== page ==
BOX 2.3 A Closed Door
At the request of his state drug abuse authority, one member of this committee opened a methadone clinic in a rural community. At a get-acquainted meeting with the city fathers, he was told bluntly that the community leaders did not want methadone treatment in their area. They were not interested in research data showing methadone's reduction of crime and health-care costs; they preferred that those who needed methadone treatment move to a city with a methadone clinic.
despite the double societal stigmas of their disease. The National Alliance for the Mentally Ill (NAMI) is an excellent example of effective advocacy efforts lead by family, friends, and supporters of those who suffer from mental illness. The National Alliance of Methodone Advocates (NAMA) also provides a working example of how those most affected by addiction can advocate for themselves.
Another stigmatizing factor is job status. To a greater degree than in other chronic disorders, the field of addiction has in the past had large numbers of workers who have themselves experienced the problem. This included physicians and nurses as well. Of all the health care treatment programs, drug abuse treatment may be the most frequent employer of its own graduates. Historically, and to some extent yet today, the ranks of counseling have been filled with significant numbers of former drug abusers, while the ranks of administrators have been less so (Brown, 1997). This disparity in status is often complicated by co-occurring ethnic differences.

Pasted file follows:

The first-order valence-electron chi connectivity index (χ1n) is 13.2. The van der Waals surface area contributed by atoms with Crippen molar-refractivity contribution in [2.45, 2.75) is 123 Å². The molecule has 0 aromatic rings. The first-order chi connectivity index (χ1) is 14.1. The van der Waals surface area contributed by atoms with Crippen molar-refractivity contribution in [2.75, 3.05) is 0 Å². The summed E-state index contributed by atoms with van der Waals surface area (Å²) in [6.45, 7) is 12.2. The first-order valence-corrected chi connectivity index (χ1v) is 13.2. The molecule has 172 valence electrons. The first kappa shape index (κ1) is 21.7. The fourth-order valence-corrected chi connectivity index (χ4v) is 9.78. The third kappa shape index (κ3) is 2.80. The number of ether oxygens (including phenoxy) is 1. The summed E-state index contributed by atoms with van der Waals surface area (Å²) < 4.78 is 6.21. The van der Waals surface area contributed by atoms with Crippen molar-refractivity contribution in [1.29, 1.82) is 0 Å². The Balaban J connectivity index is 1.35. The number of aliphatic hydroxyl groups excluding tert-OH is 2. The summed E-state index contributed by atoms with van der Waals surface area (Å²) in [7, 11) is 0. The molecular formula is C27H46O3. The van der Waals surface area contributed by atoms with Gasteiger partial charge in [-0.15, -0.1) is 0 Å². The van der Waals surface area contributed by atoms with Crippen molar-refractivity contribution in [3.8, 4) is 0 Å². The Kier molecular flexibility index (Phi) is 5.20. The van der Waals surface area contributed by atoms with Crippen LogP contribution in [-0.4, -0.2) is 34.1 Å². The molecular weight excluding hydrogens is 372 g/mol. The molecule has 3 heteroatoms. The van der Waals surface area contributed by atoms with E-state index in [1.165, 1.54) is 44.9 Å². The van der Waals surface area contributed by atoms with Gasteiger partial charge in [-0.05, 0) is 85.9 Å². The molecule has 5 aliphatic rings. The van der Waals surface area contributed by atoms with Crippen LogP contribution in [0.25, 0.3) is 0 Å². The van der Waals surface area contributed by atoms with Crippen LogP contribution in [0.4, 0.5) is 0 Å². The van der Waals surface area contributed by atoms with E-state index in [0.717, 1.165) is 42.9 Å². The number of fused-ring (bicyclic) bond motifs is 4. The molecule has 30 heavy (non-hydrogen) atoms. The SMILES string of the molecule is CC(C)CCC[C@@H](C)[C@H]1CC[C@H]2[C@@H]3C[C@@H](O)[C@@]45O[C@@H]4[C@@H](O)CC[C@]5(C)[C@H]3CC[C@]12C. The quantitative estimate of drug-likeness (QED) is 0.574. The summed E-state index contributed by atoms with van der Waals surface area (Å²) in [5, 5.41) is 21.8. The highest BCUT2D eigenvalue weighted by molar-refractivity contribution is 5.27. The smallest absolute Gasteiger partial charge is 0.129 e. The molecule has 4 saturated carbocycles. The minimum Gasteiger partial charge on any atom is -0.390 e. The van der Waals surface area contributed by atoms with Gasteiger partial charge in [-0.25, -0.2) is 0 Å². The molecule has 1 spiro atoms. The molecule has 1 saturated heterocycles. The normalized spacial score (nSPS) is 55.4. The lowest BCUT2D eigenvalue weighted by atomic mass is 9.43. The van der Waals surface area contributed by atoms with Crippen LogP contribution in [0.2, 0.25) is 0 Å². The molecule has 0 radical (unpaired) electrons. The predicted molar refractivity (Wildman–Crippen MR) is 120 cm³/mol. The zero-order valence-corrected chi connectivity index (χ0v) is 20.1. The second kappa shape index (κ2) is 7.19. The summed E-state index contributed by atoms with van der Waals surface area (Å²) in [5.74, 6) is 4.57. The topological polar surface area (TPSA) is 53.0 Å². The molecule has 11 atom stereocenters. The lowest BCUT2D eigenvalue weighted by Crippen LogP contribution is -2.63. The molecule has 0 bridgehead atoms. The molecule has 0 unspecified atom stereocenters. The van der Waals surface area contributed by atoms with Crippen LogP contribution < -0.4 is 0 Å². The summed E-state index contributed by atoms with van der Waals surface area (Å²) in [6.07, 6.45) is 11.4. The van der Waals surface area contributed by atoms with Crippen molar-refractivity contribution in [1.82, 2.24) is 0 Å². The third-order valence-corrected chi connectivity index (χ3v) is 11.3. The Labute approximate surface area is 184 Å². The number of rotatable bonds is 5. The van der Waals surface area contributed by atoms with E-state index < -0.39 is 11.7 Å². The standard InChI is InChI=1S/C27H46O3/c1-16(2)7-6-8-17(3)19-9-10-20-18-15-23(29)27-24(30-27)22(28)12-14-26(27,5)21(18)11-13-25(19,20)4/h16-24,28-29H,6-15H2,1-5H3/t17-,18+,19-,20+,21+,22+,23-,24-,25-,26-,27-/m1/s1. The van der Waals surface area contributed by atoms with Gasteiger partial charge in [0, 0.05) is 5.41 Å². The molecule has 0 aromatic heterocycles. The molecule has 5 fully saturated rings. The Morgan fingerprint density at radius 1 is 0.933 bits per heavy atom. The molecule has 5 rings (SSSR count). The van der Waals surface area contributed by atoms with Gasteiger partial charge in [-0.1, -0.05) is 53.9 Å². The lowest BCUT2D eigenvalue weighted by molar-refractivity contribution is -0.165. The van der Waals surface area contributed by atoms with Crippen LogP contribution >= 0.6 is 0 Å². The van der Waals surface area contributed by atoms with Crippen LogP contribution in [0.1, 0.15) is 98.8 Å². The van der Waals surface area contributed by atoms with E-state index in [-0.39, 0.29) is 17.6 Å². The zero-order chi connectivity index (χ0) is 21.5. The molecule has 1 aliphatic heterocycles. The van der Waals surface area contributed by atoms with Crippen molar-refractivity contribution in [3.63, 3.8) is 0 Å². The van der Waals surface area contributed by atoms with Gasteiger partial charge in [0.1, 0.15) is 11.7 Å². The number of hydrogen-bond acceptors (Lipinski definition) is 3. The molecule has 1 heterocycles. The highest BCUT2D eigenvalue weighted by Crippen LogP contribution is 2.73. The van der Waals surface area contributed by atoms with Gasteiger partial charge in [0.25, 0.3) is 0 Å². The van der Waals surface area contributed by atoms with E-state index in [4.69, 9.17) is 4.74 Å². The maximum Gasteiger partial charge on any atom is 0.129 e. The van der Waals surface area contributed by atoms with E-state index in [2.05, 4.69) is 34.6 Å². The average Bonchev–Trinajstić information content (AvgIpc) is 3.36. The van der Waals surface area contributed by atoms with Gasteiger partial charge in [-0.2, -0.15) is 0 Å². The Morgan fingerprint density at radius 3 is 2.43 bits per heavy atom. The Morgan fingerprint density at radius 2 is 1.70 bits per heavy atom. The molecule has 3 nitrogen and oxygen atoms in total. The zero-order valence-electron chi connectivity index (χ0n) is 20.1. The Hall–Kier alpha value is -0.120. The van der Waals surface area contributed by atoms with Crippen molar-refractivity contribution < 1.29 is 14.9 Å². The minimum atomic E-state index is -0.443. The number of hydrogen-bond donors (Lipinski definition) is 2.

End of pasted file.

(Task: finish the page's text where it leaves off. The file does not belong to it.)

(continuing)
Recovering workers have been increasingly accepted as effective counselors (Christensen and Jacobson, 1994), and there has been a growth in the development of certification programs for drug abuse counselors. Nonetheless, credentialing requirements tend to discriminate against experientially trained staff, and counselors in recovery are challenged to develop a more theoretical perspective and apply research in their clinical work.
The stigma of the field may also contribute to the lack of mainstreaming of substance abuse in the curricula of undergraduate and graduate programs in health-related fields. The recommendations of the 1995 conference on training sponsored by the Macy Foundation represent a step in the right direction as does the inclusion of this training objective, for the first time, in the National Drug Control Strategy (ONDCP, 1998).
The Macy report recommended training about drug and alcohol abuse for all primary care physicians (i.e., family-practice, internal medicine, pediatrics, and obstetrics-gynocology). Internal Medicine residency programs are now required to have this training (Josiah Macy, Jr. Foundation, 1995).